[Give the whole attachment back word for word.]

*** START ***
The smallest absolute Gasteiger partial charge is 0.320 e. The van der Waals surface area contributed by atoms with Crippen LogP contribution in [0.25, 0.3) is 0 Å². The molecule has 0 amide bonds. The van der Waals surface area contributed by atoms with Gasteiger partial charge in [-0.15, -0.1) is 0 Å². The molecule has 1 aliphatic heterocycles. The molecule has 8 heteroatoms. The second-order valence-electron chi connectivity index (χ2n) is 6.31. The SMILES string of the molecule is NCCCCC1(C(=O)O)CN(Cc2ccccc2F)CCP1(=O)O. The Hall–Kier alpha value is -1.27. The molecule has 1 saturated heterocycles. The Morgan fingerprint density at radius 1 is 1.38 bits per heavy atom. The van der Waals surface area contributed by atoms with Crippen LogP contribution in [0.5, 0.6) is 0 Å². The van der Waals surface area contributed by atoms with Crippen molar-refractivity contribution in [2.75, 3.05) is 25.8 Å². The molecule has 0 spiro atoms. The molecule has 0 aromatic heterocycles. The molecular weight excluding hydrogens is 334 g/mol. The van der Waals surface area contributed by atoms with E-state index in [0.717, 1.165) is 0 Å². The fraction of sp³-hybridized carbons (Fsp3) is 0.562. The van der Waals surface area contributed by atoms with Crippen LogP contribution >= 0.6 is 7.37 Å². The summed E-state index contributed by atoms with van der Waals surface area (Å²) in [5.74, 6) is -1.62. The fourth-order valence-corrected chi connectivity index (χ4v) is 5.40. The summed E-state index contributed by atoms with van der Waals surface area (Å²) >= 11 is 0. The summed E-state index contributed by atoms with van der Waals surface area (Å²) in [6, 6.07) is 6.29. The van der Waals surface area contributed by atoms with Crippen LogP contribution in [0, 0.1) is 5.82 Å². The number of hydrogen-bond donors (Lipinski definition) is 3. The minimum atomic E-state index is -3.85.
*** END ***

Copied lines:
The smallest absolute Gasteiger partial charge is 0.320 e. The van der Waals surface area contributed by atoms with Crippen LogP contribution in [0.25, 0.3) is 0 Å². The molecule has 0 amide bonds. The van der Waals surface area contributed by atoms with Gasteiger partial charge in [-0.15, -0.1) is 0 Å². The molecule has 1 aliphatic heterocycles. The molecule has 8 heteroatoms. The second-order valence-electron chi connectivity index (χ2n) is 6.31. The SMILES string of the molecule is NCCCCC1(C(=O)O)CN(Cc2ccccc2F)CCP1(=O)O. The Hall–Kier alpha value is -1.27. The molecule has 1 saturated heterocycles. The Morgan fingerprint density at radius 1 is 1.38 bits per heavy atom. The van der Waals surface area contributed by atoms with Crippen LogP contribution in [0.5, 0.6) is 0 Å². The van der Waals surface area contributed by atoms with Crippen molar-refractivity contribution in [2.75, 3.05) is 25.8 Å². The molecule has 0 spiro atoms. The molecule has 0 aromatic heterocycles. The molecular weight excluding hydrogens is 334 g/mol. The van der Waals surface area contributed by atoms with E-state index in [0.717, 1.165) is 0 Å². The fraction of sp³-hybridized carbons (Fsp3) is 0.562. The van der Waals surface area contributed by atoms with Crippen LogP contribution >= 0.6 is 7.37 Å². The summed E-state index contributed by atoms with van der Waals surface area (Å²) in [5.74, 6) is -1.62. The fourth-order valence-corrected chi connectivity index (χ4v) is 5.40. The summed E-state index contributed by atoms with van der Waals surface area (Å²) >= 11 is 0. The summed E-state index contributed by atoms with van der Waals surface area (Å²) in [6, 6.07) is 6.29. The van der Waals surface area contributed by atoms with Crippen LogP contribution in [0, 0.1) is 5.82 Å². The number of hydrogen-bond donors (Lipinski definition) is 3. The minimum atomic E-state index is -3.85.